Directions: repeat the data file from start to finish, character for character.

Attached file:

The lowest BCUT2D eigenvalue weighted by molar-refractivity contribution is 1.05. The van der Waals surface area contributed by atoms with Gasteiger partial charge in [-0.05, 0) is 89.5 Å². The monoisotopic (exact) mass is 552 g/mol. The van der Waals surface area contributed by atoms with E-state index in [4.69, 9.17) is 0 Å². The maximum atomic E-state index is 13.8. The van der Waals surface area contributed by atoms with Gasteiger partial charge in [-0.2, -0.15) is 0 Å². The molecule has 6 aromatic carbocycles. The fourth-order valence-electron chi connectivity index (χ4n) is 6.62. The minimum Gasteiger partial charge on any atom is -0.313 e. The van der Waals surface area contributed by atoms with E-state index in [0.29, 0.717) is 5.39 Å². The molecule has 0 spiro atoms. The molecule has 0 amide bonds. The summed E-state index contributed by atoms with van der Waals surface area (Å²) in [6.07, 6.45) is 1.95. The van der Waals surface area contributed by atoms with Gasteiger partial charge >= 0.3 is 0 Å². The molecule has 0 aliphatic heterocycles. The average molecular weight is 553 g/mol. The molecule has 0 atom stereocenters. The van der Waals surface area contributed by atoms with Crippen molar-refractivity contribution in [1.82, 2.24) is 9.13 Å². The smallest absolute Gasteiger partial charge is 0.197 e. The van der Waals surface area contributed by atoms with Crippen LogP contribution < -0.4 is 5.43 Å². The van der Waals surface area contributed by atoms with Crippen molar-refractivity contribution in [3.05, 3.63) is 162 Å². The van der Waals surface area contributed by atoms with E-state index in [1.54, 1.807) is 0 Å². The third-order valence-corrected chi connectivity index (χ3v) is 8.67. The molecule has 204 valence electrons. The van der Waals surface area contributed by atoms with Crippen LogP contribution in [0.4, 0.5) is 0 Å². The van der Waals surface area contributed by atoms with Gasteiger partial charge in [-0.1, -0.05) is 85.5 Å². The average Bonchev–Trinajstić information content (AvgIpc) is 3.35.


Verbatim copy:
The lowest BCUT2D eigenvalue weighted by molar-refractivity contribution is 1.05. The van der Waals surface area contributed by atoms with Gasteiger partial charge in [-0.05, 0) is 89.5 Å². The monoisotopic (exact) mass is 552 g/mol. The van der Waals surface area contributed by atoms with E-state index in [4.69, 9.17) is 0 Å². The maximum atomic E-state index is 13.8. The van der Waals surface area contributed by atoms with Gasteiger partial charge in [-0.2, -0.15) is 0 Å². The molecule has 6 aromatic carbocycles. The fourth-order valence-electron chi connectivity index (χ4n) is 6.62. The minimum Gasteiger partial charge on any atom is -0.313 e. The van der Waals surface area contributed by atoms with E-state index in [0.29, 0.717) is 5.39 Å². The molecule has 0 spiro atoms. The molecule has 0 amide bonds. The summed E-state index contributed by atoms with van der Waals surface area (Å²) in [6.07, 6.45) is 1.95. The van der Waals surface area contributed by atoms with Gasteiger partial charge >= 0.3 is 0 Å². The molecule has 0 aliphatic heterocycles. The average molecular weight is 553 g/mol. The molecule has 0 atom stereocenters. The van der Waals surface area contributed by atoms with Crippen molar-refractivity contribution in [1.82, 2.24) is 9.13 Å². The smallest absolute Gasteiger partial charge is 0.197 e. The van der Waals surface area contributed by atoms with Crippen LogP contribution < -0.4 is 5.43 Å². The van der Waals surface area contributed by atoms with Crippen molar-refractivity contribution in [3.05, 3.63) is 162 Å². The van der Waals surface area contributed by atoms with E-state index in [1.54, 1.807) is 0 Å². The third-order valence-corrected chi connectivity index (χ3v) is 8.67. The molecule has 204 valence electrons. The van der Waals surface area contributed by atoms with Crippen LogP contribution in [0.4, 0.5) is 0 Å². The van der Waals surface area contributed by atoms with Gasteiger partial charge in [-0.1, -0.05) is 85.5 Å². The average Bonchev–Trinajstić information content (AvgIpc) is 3.35.